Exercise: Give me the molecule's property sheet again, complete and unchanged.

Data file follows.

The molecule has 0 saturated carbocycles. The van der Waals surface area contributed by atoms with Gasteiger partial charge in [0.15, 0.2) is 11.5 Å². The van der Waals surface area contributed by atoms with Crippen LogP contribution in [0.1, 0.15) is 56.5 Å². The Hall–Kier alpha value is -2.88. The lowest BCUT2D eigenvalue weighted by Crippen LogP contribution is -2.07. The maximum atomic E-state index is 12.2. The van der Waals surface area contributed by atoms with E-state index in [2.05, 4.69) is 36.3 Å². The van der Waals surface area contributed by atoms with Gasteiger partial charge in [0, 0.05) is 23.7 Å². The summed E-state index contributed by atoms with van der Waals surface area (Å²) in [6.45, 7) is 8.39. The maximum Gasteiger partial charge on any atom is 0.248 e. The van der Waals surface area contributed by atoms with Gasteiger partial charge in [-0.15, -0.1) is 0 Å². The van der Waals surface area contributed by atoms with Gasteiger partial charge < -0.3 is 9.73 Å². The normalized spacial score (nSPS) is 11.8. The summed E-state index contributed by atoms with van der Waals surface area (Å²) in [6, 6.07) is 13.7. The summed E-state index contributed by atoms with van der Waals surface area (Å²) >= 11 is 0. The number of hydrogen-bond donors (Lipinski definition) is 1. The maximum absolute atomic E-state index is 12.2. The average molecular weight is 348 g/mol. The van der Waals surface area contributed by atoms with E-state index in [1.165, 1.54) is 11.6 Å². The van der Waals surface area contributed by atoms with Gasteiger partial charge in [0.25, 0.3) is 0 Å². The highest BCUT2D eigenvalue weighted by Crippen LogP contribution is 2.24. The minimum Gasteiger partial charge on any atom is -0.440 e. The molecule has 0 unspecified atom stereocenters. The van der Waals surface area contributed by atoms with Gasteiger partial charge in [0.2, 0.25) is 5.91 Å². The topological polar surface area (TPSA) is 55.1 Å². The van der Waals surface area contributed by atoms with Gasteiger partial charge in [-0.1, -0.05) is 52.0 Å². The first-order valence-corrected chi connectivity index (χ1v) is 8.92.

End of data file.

The molecule has 0 saturated carbocycles. The van der Waals surface area contributed by atoms with Gasteiger partial charge in [0.15, 0.2) is 11.5 Å². The van der Waals surface area contributed by atoms with Crippen LogP contribution in [0.1, 0.15) is 56.5 Å². The Hall–Kier alpha value is -2.88. The lowest BCUT2D eigenvalue weighted by Crippen LogP contribution is -2.07. The maximum atomic E-state index is 12.2. The van der Waals surface area contributed by atoms with E-state index in [2.05, 4.69) is 36.3 Å². The van der Waals surface area contributed by atoms with Gasteiger partial charge in [0, 0.05) is 23.7 Å². The summed E-state index contributed by atoms with van der Waals surface area (Å²) in [6.45, 7) is 8.39. The maximum Gasteiger partial charge on any atom is 0.248 e. The van der Waals surface area contributed by atoms with Gasteiger partial charge in [-0.15, -0.1) is 0 Å². The van der Waals surface area contributed by atoms with Gasteiger partial charge < -0.3 is 9.73 Å². The normalized spacial score (nSPS) is 11.8. The summed E-state index contributed by atoms with van der Waals surface area (Å²) in [6, 6.07) is 13.7. The summed E-state index contributed by atoms with van der Waals surface area (Å²) >= 11 is 0. The number of hydrogen-bond donors (Lipinski definition) is 1. The maximum absolute atomic E-state index is 12.2. The average molecular weight is 348 g/mol. The van der Waals surface area contributed by atoms with E-state index in [1.165, 1.54) is 11.6 Å². The van der Waals surface area contributed by atoms with Gasteiger partial charge in [0.25, 0.3) is 0 Å². The highest BCUT2D eigenvalue weighted by Crippen LogP contribution is 2.24. The minimum Gasteiger partial charge on any atom is -0.440 e. The molecule has 0 unspecified atom stereocenters. The van der Waals surface area contributed by atoms with Gasteiger partial charge in [0.2, 0.25) is 5.91 Å². The topological polar surface area (TPSA) is 55.1 Å². The van der Waals surface area contributed by atoms with Gasteiger partial charge in [-0.1, -0.05) is 52.0 Å². The first-order valence-corrected chi connectivity index (χ1v) is 8.92.